The Rainy Season on Koh Chang

Rainy season in the Koh Chang Islands runs from late May to the end of October. That does not mean, however , that the islands are lashed by torrential downpours all day and all night, with life at a standstill.

It can be very pleasant, with the sun shining as normal, rain storms overnight and everybody going about their business as normal.

For sure, there will be bad days and weeks, when it clouds over and the grey blanket never seems to lift. Then, the rain rolls in off the sea and down from the mountains, but it is never cold. Some kind of typhoon in the distant South China Seas is usually blamed, by the way.

Visitors to the islands are, of course, much reduced. They knowingly or in some cases perhaps unknowingly, throw themselves into this unpredictable rainy season weather, with an undinting holiday spirit. There’s the added reward of slashed room prices too, as compensation for the odd bad days.

The sea does have a different feel, white-cappy and turbulent at the best of times. This means beach life can seem a bit more Atlantic than Gulf Of Thailand, but it still beats sitting in an office or being at school.

The inter-island transport out of Koh Chang stays in harbour. The dive boats do go out most days and the snorkelers might see the odd fish.

Contrary to popular myth, Koh Mak and Koh Kood are not cut off for months on end, with speedboats and express boats from the mainland still operating. That said, they do have an air of low season about them, more so than Koh Chang. You will find some resorts shut up for the rainy season.

The Waterfalls during the Rainy Season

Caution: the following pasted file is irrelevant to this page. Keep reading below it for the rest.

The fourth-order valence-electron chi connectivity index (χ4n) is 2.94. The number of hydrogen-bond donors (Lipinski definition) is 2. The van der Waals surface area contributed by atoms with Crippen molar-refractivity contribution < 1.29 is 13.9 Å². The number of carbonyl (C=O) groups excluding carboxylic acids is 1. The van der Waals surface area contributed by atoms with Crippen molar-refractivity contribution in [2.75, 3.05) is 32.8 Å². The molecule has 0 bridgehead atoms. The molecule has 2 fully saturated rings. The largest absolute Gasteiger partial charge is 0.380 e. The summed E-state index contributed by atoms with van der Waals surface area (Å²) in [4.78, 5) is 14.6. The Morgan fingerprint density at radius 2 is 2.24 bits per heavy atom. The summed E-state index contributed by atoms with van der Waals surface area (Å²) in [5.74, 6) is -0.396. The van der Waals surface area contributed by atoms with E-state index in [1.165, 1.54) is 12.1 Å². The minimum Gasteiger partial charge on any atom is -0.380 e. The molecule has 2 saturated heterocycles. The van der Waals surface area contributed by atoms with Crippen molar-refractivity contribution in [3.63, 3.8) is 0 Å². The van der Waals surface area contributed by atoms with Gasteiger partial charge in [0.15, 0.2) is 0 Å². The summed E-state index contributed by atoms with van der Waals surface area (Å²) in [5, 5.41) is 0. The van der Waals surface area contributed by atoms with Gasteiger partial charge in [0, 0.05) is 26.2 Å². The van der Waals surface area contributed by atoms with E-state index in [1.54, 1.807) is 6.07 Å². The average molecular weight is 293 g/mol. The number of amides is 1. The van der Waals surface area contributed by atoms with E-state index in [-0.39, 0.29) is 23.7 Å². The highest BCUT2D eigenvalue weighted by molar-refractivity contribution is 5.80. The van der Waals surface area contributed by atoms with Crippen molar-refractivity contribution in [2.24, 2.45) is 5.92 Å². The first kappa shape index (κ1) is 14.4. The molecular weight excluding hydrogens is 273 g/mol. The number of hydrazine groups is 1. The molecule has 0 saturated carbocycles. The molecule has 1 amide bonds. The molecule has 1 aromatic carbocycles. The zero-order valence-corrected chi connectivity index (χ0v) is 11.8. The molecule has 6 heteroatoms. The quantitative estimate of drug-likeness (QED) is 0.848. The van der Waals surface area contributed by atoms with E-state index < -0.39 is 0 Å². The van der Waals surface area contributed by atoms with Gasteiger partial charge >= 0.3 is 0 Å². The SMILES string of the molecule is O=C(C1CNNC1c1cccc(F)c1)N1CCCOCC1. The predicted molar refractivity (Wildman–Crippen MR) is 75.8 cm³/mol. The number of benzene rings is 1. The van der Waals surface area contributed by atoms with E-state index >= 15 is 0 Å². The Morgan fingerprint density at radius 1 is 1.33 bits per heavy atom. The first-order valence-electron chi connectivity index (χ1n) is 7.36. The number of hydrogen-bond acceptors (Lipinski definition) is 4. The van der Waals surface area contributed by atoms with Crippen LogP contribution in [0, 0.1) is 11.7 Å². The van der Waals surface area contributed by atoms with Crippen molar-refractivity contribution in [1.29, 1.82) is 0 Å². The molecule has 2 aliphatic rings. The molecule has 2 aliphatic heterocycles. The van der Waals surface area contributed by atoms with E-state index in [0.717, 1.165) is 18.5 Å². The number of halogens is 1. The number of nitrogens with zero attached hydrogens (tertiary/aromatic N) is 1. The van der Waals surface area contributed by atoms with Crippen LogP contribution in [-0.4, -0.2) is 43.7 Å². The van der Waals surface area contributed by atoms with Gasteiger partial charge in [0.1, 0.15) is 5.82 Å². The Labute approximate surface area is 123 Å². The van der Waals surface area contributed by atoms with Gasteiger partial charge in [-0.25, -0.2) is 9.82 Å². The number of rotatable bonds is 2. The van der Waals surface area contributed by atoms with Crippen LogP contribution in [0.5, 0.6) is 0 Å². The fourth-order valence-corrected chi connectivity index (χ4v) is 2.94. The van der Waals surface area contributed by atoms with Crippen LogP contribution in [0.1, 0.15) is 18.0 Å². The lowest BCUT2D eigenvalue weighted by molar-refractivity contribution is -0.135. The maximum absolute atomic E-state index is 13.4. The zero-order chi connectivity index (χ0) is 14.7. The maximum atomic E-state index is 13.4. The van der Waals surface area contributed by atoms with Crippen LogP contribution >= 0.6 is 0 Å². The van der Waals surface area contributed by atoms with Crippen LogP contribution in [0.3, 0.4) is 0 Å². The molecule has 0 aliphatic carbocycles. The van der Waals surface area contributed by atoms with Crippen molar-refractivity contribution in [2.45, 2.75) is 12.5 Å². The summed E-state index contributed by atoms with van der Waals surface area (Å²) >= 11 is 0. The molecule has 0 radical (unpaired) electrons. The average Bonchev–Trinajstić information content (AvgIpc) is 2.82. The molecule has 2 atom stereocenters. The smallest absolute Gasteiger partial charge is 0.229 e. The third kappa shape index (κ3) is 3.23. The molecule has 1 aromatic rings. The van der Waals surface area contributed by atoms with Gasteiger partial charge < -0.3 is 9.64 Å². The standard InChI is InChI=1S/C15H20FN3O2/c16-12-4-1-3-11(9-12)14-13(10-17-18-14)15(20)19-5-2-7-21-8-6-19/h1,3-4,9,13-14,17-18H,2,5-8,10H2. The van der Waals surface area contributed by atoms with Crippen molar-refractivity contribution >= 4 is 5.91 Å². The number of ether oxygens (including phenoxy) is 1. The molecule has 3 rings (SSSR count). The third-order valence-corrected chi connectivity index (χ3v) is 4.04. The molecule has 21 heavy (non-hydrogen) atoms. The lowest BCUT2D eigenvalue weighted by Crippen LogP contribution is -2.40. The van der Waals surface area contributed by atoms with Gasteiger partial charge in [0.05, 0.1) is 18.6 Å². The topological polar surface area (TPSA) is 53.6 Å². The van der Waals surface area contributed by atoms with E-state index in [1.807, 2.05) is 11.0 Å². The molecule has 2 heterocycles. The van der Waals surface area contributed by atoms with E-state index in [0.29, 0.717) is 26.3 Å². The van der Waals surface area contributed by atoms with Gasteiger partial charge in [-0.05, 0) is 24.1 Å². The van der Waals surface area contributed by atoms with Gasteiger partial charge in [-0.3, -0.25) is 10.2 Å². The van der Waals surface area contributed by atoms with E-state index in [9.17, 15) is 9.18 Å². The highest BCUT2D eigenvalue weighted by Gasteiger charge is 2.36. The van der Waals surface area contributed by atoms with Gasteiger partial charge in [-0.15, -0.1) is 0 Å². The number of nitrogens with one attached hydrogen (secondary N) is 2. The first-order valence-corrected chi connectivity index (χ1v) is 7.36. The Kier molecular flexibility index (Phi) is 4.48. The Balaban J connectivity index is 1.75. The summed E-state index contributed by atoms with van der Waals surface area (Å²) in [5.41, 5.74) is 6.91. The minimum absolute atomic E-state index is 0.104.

The perks of coming this time of the year are the waterfalls, which are, as you would expect, in full and resplendent flow and well worth paying a visit.

On Koh Chang, the main falls are at Klong Plu on the west side but there are several others in Klong Son, Kai Bae Beach and down on the east coast at Dan Mai, Than Mayom and Salak Phet.

Koh Kood, should you decide to head that way, can also boast three of its own, including Huang Nam Keaw, recently made accessible with a fine new track.

The other main draw of the Islands during the rainy season is its wonderful colour. The jungle and interior, the mountains, even besides the roads, have a deep, natural green quality. It’s a unique lushness of this part of the world at this time of year, one you will not experience elsewhere.

As the sages like to put it, ‘you can hear it grow, you can, you can hear it grow’ and many of the businesses have noticed it too, renaming the rainy season to the more positive sounding green season. It may be marketing and a little Canute-like, but you can’t doubt its veracity.

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